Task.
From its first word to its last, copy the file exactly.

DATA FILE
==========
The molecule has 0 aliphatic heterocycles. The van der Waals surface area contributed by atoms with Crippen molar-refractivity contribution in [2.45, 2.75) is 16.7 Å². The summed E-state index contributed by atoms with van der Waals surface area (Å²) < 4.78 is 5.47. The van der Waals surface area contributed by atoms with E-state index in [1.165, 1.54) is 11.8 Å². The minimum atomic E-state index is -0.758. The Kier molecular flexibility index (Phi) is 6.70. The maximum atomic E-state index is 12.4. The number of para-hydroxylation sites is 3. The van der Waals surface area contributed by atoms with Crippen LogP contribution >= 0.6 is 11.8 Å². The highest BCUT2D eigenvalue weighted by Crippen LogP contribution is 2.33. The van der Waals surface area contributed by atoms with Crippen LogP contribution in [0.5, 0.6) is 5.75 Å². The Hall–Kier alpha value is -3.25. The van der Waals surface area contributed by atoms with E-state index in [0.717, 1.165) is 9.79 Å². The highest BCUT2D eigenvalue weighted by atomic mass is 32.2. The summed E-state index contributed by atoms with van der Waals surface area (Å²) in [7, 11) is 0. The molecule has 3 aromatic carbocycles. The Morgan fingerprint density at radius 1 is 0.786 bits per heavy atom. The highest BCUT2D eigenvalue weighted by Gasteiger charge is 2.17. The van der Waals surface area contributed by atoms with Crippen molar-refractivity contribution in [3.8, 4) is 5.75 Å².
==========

The molecule has 0 aliphatic heterocycles. The van der Waals surface area contributed by atoms with Crippen molar-refractivity contribution in [2.45, 2.75) is 16.7 Å². The summed E-state index contributed by atoms with van der Waals surface area (Å²) < 4.78 is 5.47. The van der Waals surface area contributed by atoms with E-state index in [1.165, 1.54) is 11.8 Å². The minimum atomic E-state index is -0.758. The Kier molecular flexibility index (Phi) is 6.70. The maximum atomic E-state index is 12.4. The number of para-hydroxylation sites is 3. The van der Waals surface area contributed by atoms with Crippen LogP contribution >= 0.6 is 11.8 Å². The highest BCUT2D eigenvalue weighted by Crippen LogP contribution is 2.33. The van der Waals surface area contributed by atoms with Crippen LogP contribution in [0.5, 0.6) is 5.75 Å². The Hall–Kier alpha value is -3.25. The van der Waals surface area contributed by atoms with E-state index in [0.717, 1.165) is 9.79 Å². The highest BCUT2D eigenvalue weighted by atomic mass is 32.2. The summed E-state index contributed by atoms with van der Waals surface area (Å²) in [7, 11) is 0. The molecule has 3 aromatic carbocycles. The Morgan fingerprint density at radius 1 is 0.786 bits per heavy atom. The highest BCUT2D eigenvalue weighted by Gasteiger charge is 2.17. The van der Waals surface area contributed by atoms with Crippen molar-refractivity contribution in [3.8, 4) is 5.75 Å².